A Bill of “Rights” for patients with COPD: the “right” therapy for the “right” patient at the “right” time
- Correspondence to Dr L Nici, Department of Medicine, The Warren Alpert Medical School of Brown University, Associate Chief, Pulmonary and Critical Care Section, Providence Veterans Affairs Medical Center, Providence, RI 02908, USA;
Chronic obstructive pulmonary disease (COPD) is a major cause of morbidity and mortality and poses significant burdens on patients, their families and the healthcare system. It is currently the fourth leading cause of death in the USA and is projected to rank fifth in burden of disease globally by 2020.1 Pulmonary rehabilitation (PR) for COPD is an effective therapeutic intervention that reduces breathlessness, increases exercise capacity and improves health-related quality of life.2 3 Emerging evidence also supports its effectiveness in reducing healthcare utilisation, decreasing frequency and severity of acute exacerbations and improving survival.4 5 6 7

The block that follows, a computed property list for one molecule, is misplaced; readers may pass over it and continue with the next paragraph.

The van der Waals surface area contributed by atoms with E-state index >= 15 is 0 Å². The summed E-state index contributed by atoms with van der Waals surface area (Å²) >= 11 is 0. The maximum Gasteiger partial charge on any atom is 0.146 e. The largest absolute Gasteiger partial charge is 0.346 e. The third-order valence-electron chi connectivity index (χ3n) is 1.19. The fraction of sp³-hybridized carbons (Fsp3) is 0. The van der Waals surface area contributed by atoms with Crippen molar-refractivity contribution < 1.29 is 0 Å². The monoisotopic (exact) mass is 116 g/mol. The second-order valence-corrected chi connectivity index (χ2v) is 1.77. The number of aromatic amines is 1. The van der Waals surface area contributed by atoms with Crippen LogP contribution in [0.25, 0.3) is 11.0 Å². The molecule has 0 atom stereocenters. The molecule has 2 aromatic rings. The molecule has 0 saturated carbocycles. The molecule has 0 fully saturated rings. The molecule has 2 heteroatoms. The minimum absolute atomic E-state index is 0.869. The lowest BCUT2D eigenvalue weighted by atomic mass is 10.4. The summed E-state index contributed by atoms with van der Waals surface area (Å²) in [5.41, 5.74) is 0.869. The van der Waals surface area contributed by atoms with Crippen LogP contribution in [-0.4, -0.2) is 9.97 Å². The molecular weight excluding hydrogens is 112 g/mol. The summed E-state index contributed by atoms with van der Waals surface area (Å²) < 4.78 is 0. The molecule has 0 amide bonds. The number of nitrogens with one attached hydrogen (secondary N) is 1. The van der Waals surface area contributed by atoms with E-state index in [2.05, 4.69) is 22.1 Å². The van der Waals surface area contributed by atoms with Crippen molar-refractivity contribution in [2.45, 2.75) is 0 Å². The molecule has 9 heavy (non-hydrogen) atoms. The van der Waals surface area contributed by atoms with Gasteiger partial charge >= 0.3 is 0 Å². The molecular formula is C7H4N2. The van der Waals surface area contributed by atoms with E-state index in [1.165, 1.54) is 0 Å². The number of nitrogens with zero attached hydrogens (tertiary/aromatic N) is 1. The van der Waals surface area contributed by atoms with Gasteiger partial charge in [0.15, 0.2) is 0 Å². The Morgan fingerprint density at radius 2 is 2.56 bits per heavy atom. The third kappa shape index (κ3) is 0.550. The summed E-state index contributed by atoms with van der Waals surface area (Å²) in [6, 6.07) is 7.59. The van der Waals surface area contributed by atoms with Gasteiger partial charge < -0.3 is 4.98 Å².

Despite the robust evidence on the effectiveness of this intervention, the availability of PR remains dismal worldwide, with various estimates suggesting 1–14% of patients with COPD are actually referred for the service.8 9 10 This partly has to do with the fact that PR is most often delivered as an outpatient and hospital-based programme. If PR could be delivered effectively in the home setting, this could vastly increase the number of patients receiving this important therapy. Simply put, the right therapy for the right patient at the right time.
Few studies have looked at the efficacy of home-based rehabilitation, but the programmes vary widely, making comparisons difficult. One study from the Netherlands looked at a 12-week programme using community-based healthcare personnel and visits to local physiotherapists.11 While the study did demonstrate feasibility of the programme, high exercise compliance as assessed by patient diaries and some improvement of exercise tolerance, patients attended supervised exercise training …